Dr van Melle and associates from the European Congenital Heart Surgeons Association (ECHSA) are to be congratulated on their multicenter study on the treatment of failed Fontan patients.1 With the Fontan operation now being 40 years old surgeons are seeing the full spectrum of Fontan circulation failures.2 Strategies (and outcomes) for treating these patients are critically important and the review from the ECHSA is very timely and helpful. The authors have divided the failed Fontan patients into three groups: those undergoing Fontan takedown early after the Fontan operation, those undergoing the Fontan conversion procedure, and those undergoing heart transplantation. These are all critically ill patients with high mortality rates in all three groups. A summary of their results is shown in table 1 (Results of Surgical Intervention for the failing Fontan).1 The immediate conclusion looking at these numbers is that all of…

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    Serial galectin-3 and future cardiovascular disease in the general population

    Background

    Lifetime risk for cardiovascular (CV) disease is high but predicting incident events on an individual level remains difficult. Single measurements of galectin-3, a marker of tissue fibrosis, predict mortality and new-onset heart failure (HF). Persistently elevated levels may indicate a clinically silent disease process.

    Objectives

    Our aim was to establish the value of serial galectin-3 measurements to predict CV outcomes in the general population.

    Methods

    Plasma galectin-3 was measured in the Prevention of REnal and Vascular ENd-stage Disease (PREVEND) study at baseline and after ~4 years. Changes in serial galectin-3 were expressed as categorical changes or absolute change from baseline and were related to subsequent outcome.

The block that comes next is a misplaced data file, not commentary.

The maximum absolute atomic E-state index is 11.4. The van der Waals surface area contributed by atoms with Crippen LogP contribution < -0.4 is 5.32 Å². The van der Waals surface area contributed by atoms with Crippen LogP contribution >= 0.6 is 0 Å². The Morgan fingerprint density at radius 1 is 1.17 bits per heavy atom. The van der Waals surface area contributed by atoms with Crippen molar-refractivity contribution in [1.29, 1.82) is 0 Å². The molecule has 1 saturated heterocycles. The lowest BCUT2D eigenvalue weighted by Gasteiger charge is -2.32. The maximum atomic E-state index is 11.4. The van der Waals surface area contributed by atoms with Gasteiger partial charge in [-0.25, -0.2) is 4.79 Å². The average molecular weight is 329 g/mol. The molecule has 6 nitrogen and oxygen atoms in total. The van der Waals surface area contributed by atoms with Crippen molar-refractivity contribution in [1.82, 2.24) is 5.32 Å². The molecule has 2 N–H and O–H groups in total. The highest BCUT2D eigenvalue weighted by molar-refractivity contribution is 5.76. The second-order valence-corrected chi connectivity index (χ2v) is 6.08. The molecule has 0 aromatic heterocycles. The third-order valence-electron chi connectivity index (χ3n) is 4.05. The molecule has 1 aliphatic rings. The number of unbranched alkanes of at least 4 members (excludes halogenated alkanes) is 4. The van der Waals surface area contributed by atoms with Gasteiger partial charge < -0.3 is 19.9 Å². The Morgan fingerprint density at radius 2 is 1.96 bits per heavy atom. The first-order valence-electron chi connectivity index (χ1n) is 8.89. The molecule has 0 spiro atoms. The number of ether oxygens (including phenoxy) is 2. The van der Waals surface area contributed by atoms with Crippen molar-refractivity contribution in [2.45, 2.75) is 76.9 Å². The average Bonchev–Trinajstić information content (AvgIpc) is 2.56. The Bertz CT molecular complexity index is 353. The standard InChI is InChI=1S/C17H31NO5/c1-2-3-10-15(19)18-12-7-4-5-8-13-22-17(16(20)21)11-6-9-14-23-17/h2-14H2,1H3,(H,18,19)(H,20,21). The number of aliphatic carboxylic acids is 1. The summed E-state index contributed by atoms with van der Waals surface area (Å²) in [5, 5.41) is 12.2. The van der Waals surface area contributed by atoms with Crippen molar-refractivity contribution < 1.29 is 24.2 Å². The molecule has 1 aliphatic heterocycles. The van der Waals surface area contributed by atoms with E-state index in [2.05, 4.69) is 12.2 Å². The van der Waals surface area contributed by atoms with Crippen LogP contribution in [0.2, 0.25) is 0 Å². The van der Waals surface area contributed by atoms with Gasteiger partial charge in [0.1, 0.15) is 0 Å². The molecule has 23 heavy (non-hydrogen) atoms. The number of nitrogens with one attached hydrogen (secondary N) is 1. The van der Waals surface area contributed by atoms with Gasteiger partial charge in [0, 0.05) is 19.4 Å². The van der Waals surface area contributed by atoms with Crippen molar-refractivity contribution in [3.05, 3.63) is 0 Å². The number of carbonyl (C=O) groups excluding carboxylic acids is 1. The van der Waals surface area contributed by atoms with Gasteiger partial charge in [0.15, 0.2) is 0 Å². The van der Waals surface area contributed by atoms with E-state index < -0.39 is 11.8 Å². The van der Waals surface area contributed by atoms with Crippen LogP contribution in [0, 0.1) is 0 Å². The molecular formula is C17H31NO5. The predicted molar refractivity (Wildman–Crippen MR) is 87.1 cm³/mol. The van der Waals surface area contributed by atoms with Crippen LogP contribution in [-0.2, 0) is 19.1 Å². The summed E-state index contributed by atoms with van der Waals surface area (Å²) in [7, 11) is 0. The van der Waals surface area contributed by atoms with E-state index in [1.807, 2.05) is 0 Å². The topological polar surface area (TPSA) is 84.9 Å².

Results

    Serial galectin-3 was measured in 5958 subjects (mean age 49±12 years; 49% female). The median duration of follow-up was 8.3 years. Persistently elevated galectin-3 (defined as highest quartile at baseline and highest quartile during visit 2, n=757 subjects) was associated with a higher risk for new-onset HF, CV mortality, all-cause mortality, new-onset atrial fibrillation and CV events, compared with subjects with non-persistently elevated galectin-3. After multivariable adjustments for baseline characteristics, serial galectin-3 remained an independent predictor of new-onset HF (HR 1.85 (1.10–3.13); p=0.02) but not for other outcomes. Serial measurements provided more accurate prognostic value to predict new-onset HF, compared with a single baseline measurement (Harrell’s C: 0.72 (0.68–0.75) vs 0.68 (0.65–0.72); p=0.002, respectively) with significant net reclassification.

    Conclusions

    Persistently elevated galectin-3 predicts new-onset HF after adjustment for covariates, and serial measurements provide more accurate prognostic information compared with single determination of galectin-3. This may help to identify individuals who are at risk for incident HF and might provide a measure to monitor interventions.

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    Homeward Bound, not hospital rebound: how transitional palliative care can reduce readmission

    Despite therapeutic advances in the management of heart failure (HF), approximately 25% of hospitalised patients with HF are readmitted within 30 days.1 These costly episodes of care have given rise to numerous policy initiatives, such as the Medicare Hospital Readmissions Reduction Programme which fiscally penalises hospitals with ‘excess’ readmissions.2

    Transitional care programmes have emerged as a potential solution to avert HF readmissions by monitoring and supporting patients and caregivers for a limited period of time post-discharge. A recent meta-analysis of these interventions suggests that programmes which incorporate home visits are effective at reducing all-cause readmission and mortality, whereas less-intensive programmes of structured telephone support alone can reduce HF-related readmissions and mortality.3

    In their Heart publication, Wong et al report the findings from their pilot trial of a transitional palliative care programme for patients with end-stage HF (TPC-ESHF).4 They demonstrate that patients randomised…